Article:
Lou Dematteis and Anthony Holdsworth are exhibiting work at Alley Cat Books this month, featuring photos (Dematteis) and paintings (Holdsworth) of life in the Mission District, with a particular focus on its low rider culture.
In 1979, Lou Dematteis began “a photographic documentation of the lowrider scene in the Mission and the mainly Latino youths who made up its participants,” he said. “I spent time the next two years photographing the scene, from its high point in 1979 and the beginning of 1980, through Mayor Diane Feinstein’s police crackdown later that year. It was a special ride never since reprised…A ride both slow and fast, one that was artistic, hopeful, unique, youthful and ultimately dangerous when the cops moved in to shut it down.”
Anyone who walks around the Mission a lot has probably seen Anthony Holdsworth sitting as his easel painting some iconic street scene. His depictions of the colorful buildings in the Mission are both realistic while being richer and more colorful than real life.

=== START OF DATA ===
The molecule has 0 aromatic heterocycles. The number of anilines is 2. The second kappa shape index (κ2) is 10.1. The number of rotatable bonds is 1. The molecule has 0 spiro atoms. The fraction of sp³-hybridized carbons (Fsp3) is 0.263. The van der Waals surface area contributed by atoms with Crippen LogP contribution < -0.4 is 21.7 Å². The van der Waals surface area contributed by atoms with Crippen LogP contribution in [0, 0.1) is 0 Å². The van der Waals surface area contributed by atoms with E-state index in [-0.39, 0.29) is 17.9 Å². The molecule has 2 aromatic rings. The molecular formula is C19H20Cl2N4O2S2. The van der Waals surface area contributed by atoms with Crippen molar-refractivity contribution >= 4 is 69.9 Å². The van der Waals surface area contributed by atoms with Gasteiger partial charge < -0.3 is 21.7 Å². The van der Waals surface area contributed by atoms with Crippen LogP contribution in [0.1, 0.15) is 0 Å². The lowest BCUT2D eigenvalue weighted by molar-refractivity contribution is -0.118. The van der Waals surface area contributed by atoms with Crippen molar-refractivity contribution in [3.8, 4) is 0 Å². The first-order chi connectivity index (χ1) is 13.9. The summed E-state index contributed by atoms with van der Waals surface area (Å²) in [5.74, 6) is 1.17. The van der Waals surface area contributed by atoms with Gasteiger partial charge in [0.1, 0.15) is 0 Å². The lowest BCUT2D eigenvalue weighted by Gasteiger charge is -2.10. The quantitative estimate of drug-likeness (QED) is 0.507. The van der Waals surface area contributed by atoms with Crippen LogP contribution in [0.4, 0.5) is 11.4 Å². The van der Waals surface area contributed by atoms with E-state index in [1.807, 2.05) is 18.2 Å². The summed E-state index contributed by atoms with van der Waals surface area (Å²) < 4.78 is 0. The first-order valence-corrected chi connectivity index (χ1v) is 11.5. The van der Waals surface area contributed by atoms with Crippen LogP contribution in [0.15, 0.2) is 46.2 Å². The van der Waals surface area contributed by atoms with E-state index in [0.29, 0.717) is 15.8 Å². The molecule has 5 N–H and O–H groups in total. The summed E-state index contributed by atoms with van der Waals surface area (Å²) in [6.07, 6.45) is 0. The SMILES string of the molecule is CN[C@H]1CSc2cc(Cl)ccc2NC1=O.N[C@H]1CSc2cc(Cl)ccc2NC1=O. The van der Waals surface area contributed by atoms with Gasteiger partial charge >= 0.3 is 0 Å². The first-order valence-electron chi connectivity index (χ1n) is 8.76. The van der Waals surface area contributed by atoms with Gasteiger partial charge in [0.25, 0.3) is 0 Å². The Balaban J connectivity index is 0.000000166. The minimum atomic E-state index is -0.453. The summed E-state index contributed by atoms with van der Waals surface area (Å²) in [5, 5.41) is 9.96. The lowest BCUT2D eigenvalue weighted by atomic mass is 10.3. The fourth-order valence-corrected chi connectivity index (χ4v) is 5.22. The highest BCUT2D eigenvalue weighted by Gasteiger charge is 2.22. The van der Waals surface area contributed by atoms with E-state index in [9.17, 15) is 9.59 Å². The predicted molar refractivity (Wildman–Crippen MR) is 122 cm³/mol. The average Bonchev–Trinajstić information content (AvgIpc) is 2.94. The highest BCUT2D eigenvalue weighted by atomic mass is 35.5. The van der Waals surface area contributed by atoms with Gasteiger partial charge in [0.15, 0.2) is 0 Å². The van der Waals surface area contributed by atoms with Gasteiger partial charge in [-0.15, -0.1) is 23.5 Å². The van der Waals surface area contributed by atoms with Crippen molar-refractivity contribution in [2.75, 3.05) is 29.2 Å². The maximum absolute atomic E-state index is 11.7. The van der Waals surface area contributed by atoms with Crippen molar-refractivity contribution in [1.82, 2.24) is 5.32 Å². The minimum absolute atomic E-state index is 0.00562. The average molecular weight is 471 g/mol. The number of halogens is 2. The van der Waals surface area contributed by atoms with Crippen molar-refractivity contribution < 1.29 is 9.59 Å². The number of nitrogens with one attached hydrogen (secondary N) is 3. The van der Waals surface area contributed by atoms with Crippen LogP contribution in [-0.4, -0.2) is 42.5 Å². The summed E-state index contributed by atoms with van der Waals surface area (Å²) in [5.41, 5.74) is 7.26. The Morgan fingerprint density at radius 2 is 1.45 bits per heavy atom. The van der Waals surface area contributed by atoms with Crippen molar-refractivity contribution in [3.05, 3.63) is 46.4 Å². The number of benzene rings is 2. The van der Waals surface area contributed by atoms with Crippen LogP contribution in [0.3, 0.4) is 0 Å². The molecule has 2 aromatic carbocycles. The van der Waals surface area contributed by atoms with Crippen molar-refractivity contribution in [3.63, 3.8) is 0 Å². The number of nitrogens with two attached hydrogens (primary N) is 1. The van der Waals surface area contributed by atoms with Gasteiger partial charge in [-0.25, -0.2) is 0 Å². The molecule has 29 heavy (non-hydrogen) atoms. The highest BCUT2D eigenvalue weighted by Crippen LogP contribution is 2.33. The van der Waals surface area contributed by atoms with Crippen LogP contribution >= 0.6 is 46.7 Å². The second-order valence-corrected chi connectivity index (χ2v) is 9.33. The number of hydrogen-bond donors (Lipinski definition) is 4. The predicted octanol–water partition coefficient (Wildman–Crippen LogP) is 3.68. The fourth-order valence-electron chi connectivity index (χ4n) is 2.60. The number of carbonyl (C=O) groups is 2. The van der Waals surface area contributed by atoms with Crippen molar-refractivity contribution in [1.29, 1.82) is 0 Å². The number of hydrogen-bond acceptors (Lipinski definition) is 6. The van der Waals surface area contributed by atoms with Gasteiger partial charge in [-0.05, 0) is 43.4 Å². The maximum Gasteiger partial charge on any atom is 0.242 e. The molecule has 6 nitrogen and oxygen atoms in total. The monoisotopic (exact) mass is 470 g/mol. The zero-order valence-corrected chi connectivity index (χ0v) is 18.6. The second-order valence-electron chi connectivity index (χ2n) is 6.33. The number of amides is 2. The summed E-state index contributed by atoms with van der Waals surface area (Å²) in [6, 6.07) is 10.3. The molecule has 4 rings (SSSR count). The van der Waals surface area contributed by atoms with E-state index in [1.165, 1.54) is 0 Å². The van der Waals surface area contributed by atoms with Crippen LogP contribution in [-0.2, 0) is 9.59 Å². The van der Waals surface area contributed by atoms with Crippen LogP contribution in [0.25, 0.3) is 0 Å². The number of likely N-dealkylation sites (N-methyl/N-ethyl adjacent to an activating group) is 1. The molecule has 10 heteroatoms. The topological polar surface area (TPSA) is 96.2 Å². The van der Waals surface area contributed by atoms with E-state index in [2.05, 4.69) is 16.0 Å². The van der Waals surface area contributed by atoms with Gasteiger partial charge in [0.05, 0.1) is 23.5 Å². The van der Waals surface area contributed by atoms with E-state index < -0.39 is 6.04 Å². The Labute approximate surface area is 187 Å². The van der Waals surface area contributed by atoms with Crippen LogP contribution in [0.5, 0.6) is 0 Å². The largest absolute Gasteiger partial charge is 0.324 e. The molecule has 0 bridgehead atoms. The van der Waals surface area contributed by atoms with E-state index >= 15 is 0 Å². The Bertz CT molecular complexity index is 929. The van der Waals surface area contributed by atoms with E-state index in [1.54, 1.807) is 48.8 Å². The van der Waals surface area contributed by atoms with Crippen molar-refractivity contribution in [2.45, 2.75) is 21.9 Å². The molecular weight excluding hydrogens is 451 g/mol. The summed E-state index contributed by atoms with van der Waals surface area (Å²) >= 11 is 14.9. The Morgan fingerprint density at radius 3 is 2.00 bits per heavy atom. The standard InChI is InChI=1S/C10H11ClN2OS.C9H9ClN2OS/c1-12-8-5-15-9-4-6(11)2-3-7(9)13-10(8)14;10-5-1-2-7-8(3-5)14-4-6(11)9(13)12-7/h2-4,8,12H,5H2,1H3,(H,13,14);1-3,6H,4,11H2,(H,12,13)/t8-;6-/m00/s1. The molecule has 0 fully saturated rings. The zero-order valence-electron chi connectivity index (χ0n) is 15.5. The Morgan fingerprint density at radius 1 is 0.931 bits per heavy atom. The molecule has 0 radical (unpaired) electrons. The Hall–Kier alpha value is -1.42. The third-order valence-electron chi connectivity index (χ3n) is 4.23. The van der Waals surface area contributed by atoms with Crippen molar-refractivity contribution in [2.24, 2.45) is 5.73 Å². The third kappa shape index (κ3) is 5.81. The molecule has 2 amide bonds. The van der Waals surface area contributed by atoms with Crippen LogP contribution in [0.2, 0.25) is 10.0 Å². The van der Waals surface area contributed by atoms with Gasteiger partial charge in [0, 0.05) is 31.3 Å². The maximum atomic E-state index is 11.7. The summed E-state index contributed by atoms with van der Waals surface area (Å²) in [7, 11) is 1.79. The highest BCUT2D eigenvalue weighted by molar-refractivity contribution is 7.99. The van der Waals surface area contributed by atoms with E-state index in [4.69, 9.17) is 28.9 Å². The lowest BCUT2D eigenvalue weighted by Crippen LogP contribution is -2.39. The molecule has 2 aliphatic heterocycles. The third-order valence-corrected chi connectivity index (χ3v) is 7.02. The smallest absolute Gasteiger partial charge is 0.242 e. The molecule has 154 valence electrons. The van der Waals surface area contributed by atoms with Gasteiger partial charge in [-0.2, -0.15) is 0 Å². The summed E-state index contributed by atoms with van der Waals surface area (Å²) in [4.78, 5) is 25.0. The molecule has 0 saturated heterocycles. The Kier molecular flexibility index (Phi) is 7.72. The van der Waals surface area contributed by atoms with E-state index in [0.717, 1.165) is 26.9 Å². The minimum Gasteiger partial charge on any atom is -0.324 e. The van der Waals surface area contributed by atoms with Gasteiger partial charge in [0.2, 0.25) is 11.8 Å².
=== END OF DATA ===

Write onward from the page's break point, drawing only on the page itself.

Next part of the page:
“The Mission District is a window on Latin America. When I paint here, my experience of Latin America, especially Mexico, enters the paintings,” Holdsworth said.
Low Riders and the Mission, Yesterday and Today is on view Sept 3- Sept 29 at Alley Cat Gallery, 3036 24th St. at Treat Avenue. Reception: Thursday, Sept 15, 6:30-9:00 pm.
Both artists have other upcoming venues: Dematteis’ film “The Other Barrio” will be shown at de Young Museum on Friday, September 16th at 7 p.m. Holdsworth’s work will be in “De las Calles de Mexico a las Calles de la Mision,” featuring created in Mexico and the Mission District of San Francisco, at the Juan Fuentes Gallery, 2958 24th St. from Oct 22-Nov 26. Reception: Oct 22, 5-7 pm.
A few samples: